In the context of related debates such as … [a variety of theological topics listed]...I think it would be quite helpful to know the views held by the Apostolic Fathers, as they had the unique privilege of receiving direct or almost direct teaching from the Apostles themselves.

That at least some Biblical teachings can lead to more than one well-argued interpretation is demonstrated immeasurably well by this site. I agree that there is value in understanding what early Christian leaders understood–especially considering that it is on their authority that the New Testament was compiled & delimited.

This is not to argue for Patristic inerrancy–they in fact disagreed with each other all the time–but to highlight how singularly significant it is when a supermajority of Ante-Nicene fathers agree on something! Their trust in and usage of the 27 books of the New Testament we have today is the reason these books–and only these books–were repeatedly ratified in the 4th century and later (e.g. Athanasius, Synod of Hippo, etc).

To accept their authority (when nearly unanimous) regarding the contents of the New Testament but to reject their authority (when nearly unanimous) regarding theology is contradictory. There are 2 approaches that permit logical consistency:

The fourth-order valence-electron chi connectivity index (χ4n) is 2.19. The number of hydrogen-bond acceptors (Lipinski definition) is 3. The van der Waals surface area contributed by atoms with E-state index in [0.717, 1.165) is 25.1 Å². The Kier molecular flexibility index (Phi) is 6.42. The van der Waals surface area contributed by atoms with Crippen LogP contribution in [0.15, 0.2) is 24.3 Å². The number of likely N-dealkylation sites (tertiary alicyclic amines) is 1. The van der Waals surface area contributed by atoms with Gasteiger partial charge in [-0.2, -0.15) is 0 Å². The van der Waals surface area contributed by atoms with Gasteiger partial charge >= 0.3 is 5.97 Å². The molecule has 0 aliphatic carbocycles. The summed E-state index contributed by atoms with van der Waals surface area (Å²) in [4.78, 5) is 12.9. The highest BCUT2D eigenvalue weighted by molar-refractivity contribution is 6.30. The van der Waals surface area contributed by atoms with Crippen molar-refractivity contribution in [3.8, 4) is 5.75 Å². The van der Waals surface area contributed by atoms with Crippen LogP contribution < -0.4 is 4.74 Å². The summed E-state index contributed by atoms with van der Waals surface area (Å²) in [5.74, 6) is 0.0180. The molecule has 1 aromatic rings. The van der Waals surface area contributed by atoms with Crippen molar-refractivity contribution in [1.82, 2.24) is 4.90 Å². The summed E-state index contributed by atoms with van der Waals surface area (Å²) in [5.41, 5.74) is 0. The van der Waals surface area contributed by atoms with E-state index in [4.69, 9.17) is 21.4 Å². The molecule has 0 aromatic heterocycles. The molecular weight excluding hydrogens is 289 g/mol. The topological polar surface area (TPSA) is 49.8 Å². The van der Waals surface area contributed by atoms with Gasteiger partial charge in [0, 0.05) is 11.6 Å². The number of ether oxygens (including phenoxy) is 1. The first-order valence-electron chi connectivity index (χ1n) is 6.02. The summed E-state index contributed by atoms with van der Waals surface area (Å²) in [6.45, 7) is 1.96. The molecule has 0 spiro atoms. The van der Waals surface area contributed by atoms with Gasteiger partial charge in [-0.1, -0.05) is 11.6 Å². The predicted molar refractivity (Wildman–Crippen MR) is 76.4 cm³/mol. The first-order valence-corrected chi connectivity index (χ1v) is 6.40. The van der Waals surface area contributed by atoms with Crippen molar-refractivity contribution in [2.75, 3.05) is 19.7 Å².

• Reject both the New Testament and the early Patristic statements on theology
  • Accept both the New Testament and the aforementioned early Patristic statements as well-attested and more likely than not to be accurate

Note that I’m only making this argument on matters where there is broad agreement among the Ante-Nicene fathers–there are many topics where they obviously did not see eye to eye and this argument would not apply.

Even the original apostles did not always agree with each other (see Galatians 2), but where they unambiguously hold a consistent position (such as the reality of Jesus’ resurrection), there’s little ground to stand on to try to disagree with them. If Peter & Paul agree on something, that’s pretty solid ground. What about their disciples?